Membership in employee organisations
Professional organisation became more common from the early 1990s, when the employment situation worsened. For women, the change was as high as ten percentage points between 1990 and 1997, for men, the growth was smaller. Over the 2000s, changes in professional organisation have been small according to the Working Life Barometer, although the economic situation has been weak in recent years and unemployment has been growing. Economic security against unemployment has, in turn, been sought more often from membership only to an unemployment fund. However, the combined share of members of trade unions and unemployment funds among wage and salary earners has been growing in the past few years. In 2016, around 74 per cent of wage and salary earners belonged to a trade union and, in addition, some 16 per cent belonged only to an unemployment fund.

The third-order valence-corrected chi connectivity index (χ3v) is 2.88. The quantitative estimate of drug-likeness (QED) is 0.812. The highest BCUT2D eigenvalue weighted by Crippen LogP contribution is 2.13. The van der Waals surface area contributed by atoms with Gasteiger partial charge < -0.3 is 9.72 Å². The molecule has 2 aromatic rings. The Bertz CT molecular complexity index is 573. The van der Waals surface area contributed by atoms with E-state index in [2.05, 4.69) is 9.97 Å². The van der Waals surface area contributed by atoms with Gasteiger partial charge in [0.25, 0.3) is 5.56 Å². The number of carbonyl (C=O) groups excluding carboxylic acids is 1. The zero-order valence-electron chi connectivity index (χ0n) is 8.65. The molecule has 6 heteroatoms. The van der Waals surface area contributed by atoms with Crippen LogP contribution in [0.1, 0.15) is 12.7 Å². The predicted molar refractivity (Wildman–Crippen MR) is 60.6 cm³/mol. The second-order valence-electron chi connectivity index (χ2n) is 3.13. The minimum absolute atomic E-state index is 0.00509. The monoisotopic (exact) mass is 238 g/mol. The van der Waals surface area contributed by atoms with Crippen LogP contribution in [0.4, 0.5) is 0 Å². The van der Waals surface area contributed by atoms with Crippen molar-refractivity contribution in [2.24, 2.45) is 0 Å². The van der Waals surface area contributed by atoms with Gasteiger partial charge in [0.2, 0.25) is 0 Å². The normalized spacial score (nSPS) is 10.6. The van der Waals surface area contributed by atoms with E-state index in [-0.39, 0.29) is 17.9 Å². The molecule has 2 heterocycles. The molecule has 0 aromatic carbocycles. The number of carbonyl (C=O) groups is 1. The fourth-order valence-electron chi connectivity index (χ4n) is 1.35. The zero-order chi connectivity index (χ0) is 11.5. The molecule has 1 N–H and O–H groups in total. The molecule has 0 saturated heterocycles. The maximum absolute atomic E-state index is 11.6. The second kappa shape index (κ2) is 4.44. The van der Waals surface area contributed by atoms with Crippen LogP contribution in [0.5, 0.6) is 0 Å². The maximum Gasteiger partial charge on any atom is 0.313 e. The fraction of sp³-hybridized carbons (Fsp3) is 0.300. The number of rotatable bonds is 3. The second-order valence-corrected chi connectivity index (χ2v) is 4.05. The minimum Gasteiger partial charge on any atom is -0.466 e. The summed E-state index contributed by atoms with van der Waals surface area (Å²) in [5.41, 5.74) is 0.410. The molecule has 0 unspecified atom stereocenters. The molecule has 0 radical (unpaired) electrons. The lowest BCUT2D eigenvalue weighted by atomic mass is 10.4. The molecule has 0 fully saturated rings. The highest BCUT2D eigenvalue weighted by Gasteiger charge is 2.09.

Among wage and salary earners, women belong to trade unions more often than men, while men are members of only unemployment funds more frequently than women. In 2016, in all 92 per cent of women had safeguarded themselves against unemployment either through a trade union or a separate unemployment fund while the share for men was 88 per cent.